Thank you to those who donated to Piano Society in 2017.

Bortkiewicz, Prelude, Op. 33, No. 10 in B flat minor

Discussion in 'Submission Room' started by Rachfan, Sep 20, 2008.

  1. nathanscoleman

    nathanscoleman New Member Piano Society Artist

    Joined:
    Sep 7, 2007
    Messages:
    725
    Likes Received:
    0
    Location:
    Louisiana, USA
    Last Name:
    Coleman
    First Name:
    Nathan
    I DL'd a lot of Bort, David. I just haven't printed anything out yet and started playing ... I have a too much on my piano for me to do right now anyway. I need to start weeding out ... *sigh*

    Anyway, just wanted to say ... I think this is my favorite so far, David. Lush ... romantic ... very beautiful. Kudos.
     
  2. Rachfan

    Rachfan Active Member Piano Society Artist

    Joined:
    Aug 5, 2008
    Messages:
    2,152
    Likes Received:
    2
    Gender:
    Male
    Occupation:
    Chief Operating Officer, retired
    Location:
    U.S.A.
    Last Name:
    April
    First Name:
    David
    Hi Nathan,

    I'm delighted that you enjoyed this piece so much. Another pianist in another forum emailed me saying how much he liked it. He heard it as a grotesque waltz, whereby a ghost revisits a ballroom from his youth to recapture the nostalgia of cherished moments, but instead finds cavorting skeletons and spiders in the corners. (I hadn't thought of that imagery, but as I consider it now, it does seem to fit the music!) Evidently, Bortkiewicz had a very fertile and active imagination. Whenever you pick up one of his scores, you don't quite know what you'll find there. Never a dull moment with him!

    Thanks for the compliment!

    David
     
  3. Rachfan

    Rachfan Active Member Piano Society Artist

    Joined:
    Aug 5, 2008
    Messages:
    2,152
    Likes Received:
    2
    Gender:
    Male
    Occupation:
    Chief Operating Officer, retired
    Location:
    U.S.A.
    Last Name:
    April
    First Name:
    David
    Hi Chris,

    I don't know if you'll see this, but I thought I'd add to our discussion above where I referred to Medtner being "stingy with his melodies". I came across this tonight while listening to his piano concerti. The program notes for the Chandos CD were written by the soloist, Geoffrey Tozer. Referring to Sergey Taneyev's assimilation of the methods of Palestrina and Fux, and Taneyev also being an influence on Medtner, Tozer says:

    "Here is surely the beginning of Medtner's belief in the supremacy of melody, not quite in the sense of a tune on top of an accompaniment, but in a streaming flow of harmonious and consonant music, often made of several melodic strands and without the slightest discord."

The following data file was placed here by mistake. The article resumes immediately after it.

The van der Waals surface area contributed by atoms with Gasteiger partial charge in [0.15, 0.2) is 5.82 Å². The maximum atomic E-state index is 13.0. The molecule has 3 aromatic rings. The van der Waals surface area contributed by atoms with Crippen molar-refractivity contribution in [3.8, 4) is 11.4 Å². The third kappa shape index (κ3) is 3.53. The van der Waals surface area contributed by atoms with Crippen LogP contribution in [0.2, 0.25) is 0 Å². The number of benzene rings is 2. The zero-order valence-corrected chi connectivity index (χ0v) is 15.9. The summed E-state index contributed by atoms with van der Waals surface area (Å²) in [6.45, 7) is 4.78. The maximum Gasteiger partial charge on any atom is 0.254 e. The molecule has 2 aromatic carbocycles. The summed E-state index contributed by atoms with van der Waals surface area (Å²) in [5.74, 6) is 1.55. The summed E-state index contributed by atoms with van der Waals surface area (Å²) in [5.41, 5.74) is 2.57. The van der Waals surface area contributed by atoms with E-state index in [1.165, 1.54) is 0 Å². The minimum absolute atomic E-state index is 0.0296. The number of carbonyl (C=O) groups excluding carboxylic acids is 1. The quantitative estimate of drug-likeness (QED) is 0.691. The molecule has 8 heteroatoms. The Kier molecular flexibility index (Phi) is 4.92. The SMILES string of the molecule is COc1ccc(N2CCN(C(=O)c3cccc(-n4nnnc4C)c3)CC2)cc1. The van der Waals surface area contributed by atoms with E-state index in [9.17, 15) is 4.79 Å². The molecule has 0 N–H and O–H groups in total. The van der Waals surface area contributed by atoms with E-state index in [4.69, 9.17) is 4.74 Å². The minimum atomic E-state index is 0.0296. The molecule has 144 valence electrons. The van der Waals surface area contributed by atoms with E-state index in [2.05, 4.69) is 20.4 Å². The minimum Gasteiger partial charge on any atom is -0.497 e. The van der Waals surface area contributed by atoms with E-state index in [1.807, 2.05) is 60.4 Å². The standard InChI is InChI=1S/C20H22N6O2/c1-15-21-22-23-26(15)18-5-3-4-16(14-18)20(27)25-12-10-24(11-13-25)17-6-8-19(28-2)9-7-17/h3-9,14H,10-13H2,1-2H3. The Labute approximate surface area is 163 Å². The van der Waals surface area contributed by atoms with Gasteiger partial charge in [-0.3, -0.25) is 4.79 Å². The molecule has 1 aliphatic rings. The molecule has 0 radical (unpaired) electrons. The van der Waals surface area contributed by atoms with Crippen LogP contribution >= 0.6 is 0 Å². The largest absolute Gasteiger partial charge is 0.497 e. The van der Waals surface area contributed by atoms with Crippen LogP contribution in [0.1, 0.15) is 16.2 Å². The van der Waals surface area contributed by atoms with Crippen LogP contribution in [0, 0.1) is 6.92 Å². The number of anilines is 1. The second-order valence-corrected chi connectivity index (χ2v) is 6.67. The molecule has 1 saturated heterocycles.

I think that is the concept I've been hearing, but I was not as adept as Tozer in articulating that quality of a Mednter melody. Your better description of his melodies being long-limbed and embedded in details, I think, is closer to how Tozer views the nature of this music.

    David
     
  4. Dimiter

    Dimiter New Member

    Joined:
    Sep 13, 2008
    Messages:
    14
    Likes Received:
    0
    Occupation:
    piano teacher, performer and dealer
    Location:
    Kamloops, BC, Canada
    some thoughts

    Thank you for posting this rather unknown work. I laso like the late-romantic expression, but I must admit that I was not very moved by this work. I can not quite articulate why, but it felt like a cliche to me. Of course, every experience is personal, and it is great that some people felt emotional about the piece. As Jorge Borges has said " For most German-speaking people Goethe's Faust is a great work while for rest it is one of the most peculiar forms of boredom".

    Please don't get me wrong, I mean no offence, just that there is no sound logical reason to like or dislike certain pieces of art. I don't know if you have heard my recordings of Vladigerov. For me they are really moving, but many people will probably see many cliche there too.
     
  5. Rachfan

    Rachfan Active Member Piano Society Artist

    Joined:
    Aug 5, 2008
    Messages:
    2,152
    Likes Received:
    2
    Gender:
    Male
    Occupation:
    Chief Operating Officer, retired
    Location:
    U.S.A.
    Last Name:
    April
    First Name:
    David
    Hi Dimiter,

    Thank you for listening to this music of Bortkiewicz. The very good news concerning this Late Romantic composer is that there is much variety in his output. On pages 1 through 3 of this forum I've posted my recordings of several of the Preludes and the Impromptu--each considerably different from the rest. If you have a moment, and the willingness, please listen to some of the others. I can almost guarantee that you'll find one or two that you'll fully enjoy. If not, I'll keep posting these works until you do find one that moves you! I'm very taken by these pieces and am having some success in interesting other pianists in playing this music.

    Again, I greatly appreciate your curiosity and open-mindedness in listening to this music that has been in obscurity for many decades.

    David
     
  6. techneut

    techneut Active Member Piano Society Artist Trusted Member

    Joined:
    Jun 12, 2006
    Messages:
    9,927
    Likes Received:
    2
    Location:
    Netherlands
    Last Name:
    Breemer
    First Name:
    Chris
    Yes I'd go along with Tozer here. A simple tune-with-accompaniment is hardly Medtner's style. The tunes are there though, and gorgeous they are. My problem with Bortkiewicz is that I find most of his tunes unmemorable, and his treatment of them often unconvincing. That can't be said of Medtner, only that he can be so prolix, diffuse and effusive at the same time as to actually get boring - which in turn is something Bortkiwicz can not be accused of :D
     

Share This Page